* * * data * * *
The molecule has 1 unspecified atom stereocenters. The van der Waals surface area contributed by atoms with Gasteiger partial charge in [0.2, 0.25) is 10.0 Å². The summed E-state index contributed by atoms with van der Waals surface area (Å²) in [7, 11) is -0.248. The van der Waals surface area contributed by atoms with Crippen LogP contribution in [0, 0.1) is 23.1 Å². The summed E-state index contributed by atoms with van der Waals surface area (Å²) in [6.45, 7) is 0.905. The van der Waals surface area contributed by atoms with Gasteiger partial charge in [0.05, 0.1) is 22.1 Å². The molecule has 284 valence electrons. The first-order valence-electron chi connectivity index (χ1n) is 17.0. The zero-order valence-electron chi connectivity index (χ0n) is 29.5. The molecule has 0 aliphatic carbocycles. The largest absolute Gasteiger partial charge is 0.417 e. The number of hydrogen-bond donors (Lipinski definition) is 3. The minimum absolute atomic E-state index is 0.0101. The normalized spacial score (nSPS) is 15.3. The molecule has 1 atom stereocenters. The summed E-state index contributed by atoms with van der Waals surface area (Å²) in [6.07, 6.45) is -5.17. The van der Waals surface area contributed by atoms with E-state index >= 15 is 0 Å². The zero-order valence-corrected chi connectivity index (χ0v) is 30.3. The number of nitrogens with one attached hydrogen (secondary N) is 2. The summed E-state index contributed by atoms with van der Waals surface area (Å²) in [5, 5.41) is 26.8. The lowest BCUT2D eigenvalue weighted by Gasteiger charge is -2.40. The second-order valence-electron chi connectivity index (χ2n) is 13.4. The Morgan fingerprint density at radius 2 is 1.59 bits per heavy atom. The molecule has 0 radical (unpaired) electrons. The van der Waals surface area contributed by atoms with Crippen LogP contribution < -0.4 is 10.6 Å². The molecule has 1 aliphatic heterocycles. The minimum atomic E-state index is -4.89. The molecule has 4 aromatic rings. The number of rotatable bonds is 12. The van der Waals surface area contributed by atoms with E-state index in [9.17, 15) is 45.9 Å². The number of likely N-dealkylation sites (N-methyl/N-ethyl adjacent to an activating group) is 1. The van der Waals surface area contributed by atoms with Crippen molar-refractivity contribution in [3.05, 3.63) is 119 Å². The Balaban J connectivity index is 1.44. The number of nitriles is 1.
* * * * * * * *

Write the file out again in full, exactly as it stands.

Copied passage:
The molecule has 1 unspecified atom stereocenters. The van der Waals surface area contributed by atoms with Gasteiger partial charge in [0.2, 0.25) is 10.0 Å². The summed E-state index contributed by atoms with van der Waals surface area (Å²) in [7, 11) is -0.248. The van der Waals surface area contributed by atoms with Crippen LogP contribution in [0, 0.1) is 23.1 Å². The summed E-state index contributed by atoms with van der Waals surface area (Å²) in [6.45, 7) is 0.905. The van der Waals surface area contributed by atoms with Gasteiger partial charge in [0.05, 0.1) is 22.1 Å². The molecule has 284 valence electrons. The first-order valence-electron chi connectivity index (χ1n) is 17.0. The zero-order valence-electron chi connectivity index (χ0n) is 29.5. The molecule has 0 aliphatic carbocycles. The largest absolute Gasteiger partial charge is 0.417 e. The number of hydrogen-bond donors (Lipinski definition) is 3. The minimum absolute atomic E-state index is 0.0101. The normalized spacial score (nSPS) is 15.3. The molecule has 1 atom stereocenters. The summed E-state index contributed by atoms with van der Waals surface area (Å²) in [6.07, 6.45) is -5.17. The van der Waals surface area contributed by atoms with E-state index >= 15 is 0 Å². The zero-order valence-corrected chi connectivity index (χ0v) is 30.3. The number of nitrogens with one attached hydrogen (secondary N) is 2. The summed E-state index contributed by atoms with van der Waals surface area (Å²) in [5, 5.41) is 26.8. The lowest BCUT2D eigenvalue weighted by Gasteiger charge is -2.40. The second-order valence-electron chi connectivity index (χ2n) is 13.4. The Morgan fingerprint density at radius 2 is 1.59 bits per heavy atom. The molecule has 0 radical (unpaired) electrons. The van der Waals surface area contributed by atoms with Crippen LogP contribution < -0.4 is 10.6 Å². The molecule has 1 aliphatic heterocycles. The minimum atomic E-state index is -4.89. The molecule has 4 aromatic rings. The number of rotatable bonds is 12. The van der Waals surface area contributed by atoms with E-state index in [9.17, 15) is 45.9 Å². The number of likely N-dealkylation sites (N-methyl/N-ethyl adjacent to an activating group) is 1. The van der Waals surface area contributed by atoms with Crippen molar-refractivity contribution in [3.05, 3.63) is 119 Å². The Balaban J connectivity index is 1.44. The number of nitriles is 1.